As charged, the instructions assumed that VW owed a duty under either factual scenario and, consequently, automatically led to a finding that VW negligently caused Costello's injuries. Our premises-liability law, however, imposes a duty only on landowners that either retain possession or create dangerous conditions before relinquishing possession. Only by answering these preliminary questions could the jury decide whether VW owed Costello a duty, and if so, whether the company breached that duty. Because the instructions in this case prevented the jury from determining whether the alleged dangerous condition arose before or after VW ceded possession to Transworld, or whether VW did so at all, the jury could not “intelligently perform” its factfinding function. Accordingly, we find that the trial judge erred by failing to instruct the jury on the law applicable to out-of-possession landowners.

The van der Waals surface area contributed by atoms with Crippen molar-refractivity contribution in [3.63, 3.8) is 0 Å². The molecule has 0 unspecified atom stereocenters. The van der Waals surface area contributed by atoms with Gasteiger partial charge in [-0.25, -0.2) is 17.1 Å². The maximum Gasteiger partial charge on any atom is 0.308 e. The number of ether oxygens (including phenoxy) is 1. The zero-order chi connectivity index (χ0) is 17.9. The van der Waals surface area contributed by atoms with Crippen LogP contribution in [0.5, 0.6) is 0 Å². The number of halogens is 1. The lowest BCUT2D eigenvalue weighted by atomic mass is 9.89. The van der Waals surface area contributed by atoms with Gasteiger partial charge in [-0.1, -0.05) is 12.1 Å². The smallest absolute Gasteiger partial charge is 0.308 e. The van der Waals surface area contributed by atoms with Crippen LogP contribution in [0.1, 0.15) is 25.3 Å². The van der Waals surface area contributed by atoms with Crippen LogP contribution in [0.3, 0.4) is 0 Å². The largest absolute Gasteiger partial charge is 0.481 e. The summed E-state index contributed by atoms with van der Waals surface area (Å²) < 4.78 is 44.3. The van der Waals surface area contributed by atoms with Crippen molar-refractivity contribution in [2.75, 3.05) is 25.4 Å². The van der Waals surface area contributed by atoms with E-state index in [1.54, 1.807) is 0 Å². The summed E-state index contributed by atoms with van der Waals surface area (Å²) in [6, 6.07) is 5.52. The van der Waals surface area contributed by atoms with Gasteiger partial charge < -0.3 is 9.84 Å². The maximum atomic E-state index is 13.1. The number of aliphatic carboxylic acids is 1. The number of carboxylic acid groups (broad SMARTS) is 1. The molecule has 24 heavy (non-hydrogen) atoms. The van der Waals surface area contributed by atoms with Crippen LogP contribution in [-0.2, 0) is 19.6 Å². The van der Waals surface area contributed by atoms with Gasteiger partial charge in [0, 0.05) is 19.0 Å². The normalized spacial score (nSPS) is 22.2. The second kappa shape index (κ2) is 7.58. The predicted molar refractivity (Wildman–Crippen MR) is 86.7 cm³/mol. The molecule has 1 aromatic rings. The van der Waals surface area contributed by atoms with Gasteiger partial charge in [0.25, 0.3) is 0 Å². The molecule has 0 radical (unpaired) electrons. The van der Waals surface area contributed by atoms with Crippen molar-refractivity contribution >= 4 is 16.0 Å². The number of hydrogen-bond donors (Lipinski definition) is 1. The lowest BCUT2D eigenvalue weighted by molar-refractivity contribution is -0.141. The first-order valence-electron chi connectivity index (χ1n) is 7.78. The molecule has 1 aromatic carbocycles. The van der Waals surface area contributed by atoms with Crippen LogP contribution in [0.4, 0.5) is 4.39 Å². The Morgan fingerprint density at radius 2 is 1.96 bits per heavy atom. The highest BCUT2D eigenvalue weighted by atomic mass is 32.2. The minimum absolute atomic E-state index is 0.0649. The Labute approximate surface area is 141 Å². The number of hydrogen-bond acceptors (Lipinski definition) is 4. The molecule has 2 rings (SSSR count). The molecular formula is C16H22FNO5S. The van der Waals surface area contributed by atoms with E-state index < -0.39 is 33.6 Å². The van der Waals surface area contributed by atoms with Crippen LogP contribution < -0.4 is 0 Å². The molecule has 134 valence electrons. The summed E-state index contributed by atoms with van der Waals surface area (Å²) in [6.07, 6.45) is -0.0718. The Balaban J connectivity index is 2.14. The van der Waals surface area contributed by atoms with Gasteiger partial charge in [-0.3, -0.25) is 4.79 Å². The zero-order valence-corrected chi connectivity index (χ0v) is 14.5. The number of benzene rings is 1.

For these reasons, the judgment of the Superior Court is REVERSED. We REMAND for a new trial consistent with this Opinion.
1. See Port Services and Vehicle Processing Agreement, Recitals B, D, F (Dec. 12, 2000), at 1.
2. Id. at 7.
3. See License to Use Real Property, Schedule A (Dec. 19, 2000), at 1.
4. Costello v. Volkswagon of America Inc., Del.Super., C.A. No. 02C-04-165 (July 22, 2003), trans. at 2.
5. Id. at 3.
7. Id. at 4.
8. See Costello v. Volkswagon of America Inc., Del.Super., C.A. No. 02C-04-165 (June 15, 2004) (ORDER) (“Viewing the evidence in the light most favorable to plaintiffs, there is substantial evidence to support the verdict in favor of plaintiffs. A new trial is not warranted because the verdict was not against the weight of the evidence and was not a miscarriage of justice.”).